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The Latest Trends in CSS Transformations

For a few years now, "top", "right", "bottom" and "left" properties have been definitely out of the question when writing CSS3 element transforms/animations. But, there are still some situations where you simply have to think about using those: for instance, when a single element has lots of transforming properties + animation on it in different scenarios.

So, to smooth things out, the latest practice is to use translateX(), translateY() and translateZ() or translate3d(x, y, z) to transform elements around.

There's a difference between these translates also, as translate3d uses hardware acceleration so it might look even smoother than specific translates.

If there are too many transforms/animations, you might still get into a tough spot. This is especially true if you're using translate3d on mobile devices, as their hardware capabilities are far below those of a desktop PC/laptop, thus it might look worse.

One step in improving this situation (as mentioned in the article*) is to use the "will-change" CSS3 property. Unfortunately,  it still doesn't have great browser support:

The general rule for using the "will-change" prop is to use it at the latest possible moment (before the actual transform/animation and browser repaint). So basically, adding an additional parent class which represents the mid-transition state.

Say we have a wrapper element with one child element which is hidden and moved aside by default (see the HTML example below):

<div class="element__wrapper">
<div class="element__child"></div>


.element__child {
transition: all 0.25s ease;
-webkit-transition: all 0.25s ease;
opacity: 0;
transform: translateX(25px);
-webkit-transform: translateX(25px);

When the user clicks the wrapper element, we would add "active" class on the wrapper and cause the child to slide in and fade in.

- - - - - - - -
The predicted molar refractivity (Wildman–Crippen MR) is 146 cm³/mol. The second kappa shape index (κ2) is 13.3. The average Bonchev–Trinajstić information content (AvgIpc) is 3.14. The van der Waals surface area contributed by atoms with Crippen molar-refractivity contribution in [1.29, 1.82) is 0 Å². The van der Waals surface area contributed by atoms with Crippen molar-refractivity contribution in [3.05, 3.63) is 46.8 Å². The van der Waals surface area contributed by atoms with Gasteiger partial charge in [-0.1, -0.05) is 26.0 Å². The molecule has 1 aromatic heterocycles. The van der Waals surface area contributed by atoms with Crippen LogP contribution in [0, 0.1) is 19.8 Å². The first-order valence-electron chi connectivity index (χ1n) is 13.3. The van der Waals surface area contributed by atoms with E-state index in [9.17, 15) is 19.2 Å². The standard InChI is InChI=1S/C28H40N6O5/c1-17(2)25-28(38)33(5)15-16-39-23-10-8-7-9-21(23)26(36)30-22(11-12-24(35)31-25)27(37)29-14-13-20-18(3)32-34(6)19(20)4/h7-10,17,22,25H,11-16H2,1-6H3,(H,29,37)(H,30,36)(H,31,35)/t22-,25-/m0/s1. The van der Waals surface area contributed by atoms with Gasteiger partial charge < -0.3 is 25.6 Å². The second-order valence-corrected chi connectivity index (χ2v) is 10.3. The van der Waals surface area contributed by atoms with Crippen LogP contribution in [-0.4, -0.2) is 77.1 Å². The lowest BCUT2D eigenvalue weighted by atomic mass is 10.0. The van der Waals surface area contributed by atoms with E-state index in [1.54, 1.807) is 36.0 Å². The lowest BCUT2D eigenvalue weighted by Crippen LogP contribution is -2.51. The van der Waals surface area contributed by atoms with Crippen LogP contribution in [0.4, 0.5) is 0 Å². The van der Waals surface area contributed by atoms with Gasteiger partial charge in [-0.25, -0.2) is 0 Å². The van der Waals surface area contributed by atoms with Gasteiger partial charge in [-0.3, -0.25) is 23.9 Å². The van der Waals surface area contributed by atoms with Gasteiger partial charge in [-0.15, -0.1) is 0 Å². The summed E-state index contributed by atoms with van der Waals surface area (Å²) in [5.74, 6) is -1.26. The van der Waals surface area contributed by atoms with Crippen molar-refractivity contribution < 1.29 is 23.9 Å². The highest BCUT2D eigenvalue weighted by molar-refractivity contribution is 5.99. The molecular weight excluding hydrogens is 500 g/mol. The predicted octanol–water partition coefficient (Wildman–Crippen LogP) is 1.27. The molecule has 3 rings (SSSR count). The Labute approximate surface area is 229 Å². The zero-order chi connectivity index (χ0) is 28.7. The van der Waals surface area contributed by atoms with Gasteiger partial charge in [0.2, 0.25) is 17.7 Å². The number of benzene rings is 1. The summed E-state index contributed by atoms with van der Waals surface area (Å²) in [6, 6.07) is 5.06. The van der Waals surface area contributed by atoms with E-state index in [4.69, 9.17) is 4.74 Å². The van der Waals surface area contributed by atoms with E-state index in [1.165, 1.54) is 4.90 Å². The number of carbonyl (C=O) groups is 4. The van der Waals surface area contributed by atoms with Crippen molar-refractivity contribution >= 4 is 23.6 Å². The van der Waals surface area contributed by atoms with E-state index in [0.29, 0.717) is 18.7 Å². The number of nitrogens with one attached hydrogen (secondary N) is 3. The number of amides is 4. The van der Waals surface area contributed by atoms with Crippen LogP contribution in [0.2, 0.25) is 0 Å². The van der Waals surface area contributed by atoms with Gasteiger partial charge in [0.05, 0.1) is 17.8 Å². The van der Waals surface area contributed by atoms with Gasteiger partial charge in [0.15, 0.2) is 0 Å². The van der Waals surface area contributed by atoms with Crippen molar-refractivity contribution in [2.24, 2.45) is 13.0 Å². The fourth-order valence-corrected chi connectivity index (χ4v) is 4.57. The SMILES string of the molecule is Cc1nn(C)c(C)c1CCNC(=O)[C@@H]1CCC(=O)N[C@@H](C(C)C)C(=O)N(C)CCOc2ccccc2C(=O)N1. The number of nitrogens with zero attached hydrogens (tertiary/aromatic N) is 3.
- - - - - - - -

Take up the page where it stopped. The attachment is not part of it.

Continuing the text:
Basically, DEFAULT -> ACTIVE element states. .element__child {
opacity: 1;
transform: translateX(0);
-webkit-transform: translateX(0);

The trick with the "will-change" prop here is to add an additional class to the wrapper. For example, we would first add the "transitioning" class and then add the "active" class.

States here would be DEFAULT -> TRANSITIONING -> ACTIVE

.element__wrapper.transitioning .element__child {
will-change: all; // As we're going to change both opacity and transform properties
} .element__child {
opacity: 1;
transform: translateX(0);
-webkit-transform: translateX(0);

This tells the browser to prepare the painting layers before the transform / animation, thus smoothing it out even further.

Overusing the "will-change" prop can also lead to even worse animation behavior and flickering. By overuse, I mean setting it on all elements by default (for :hover, :active, :visited states and similar) or by using it on too many elements. The "will-change" prop needs to be used with care. There are lots of articles on the web regarding proper usage.


If everything fails, delete the whole project and start a new. (joking)

P.S. Passionate about Front-End? Read more tips & tricks for smoother animations @

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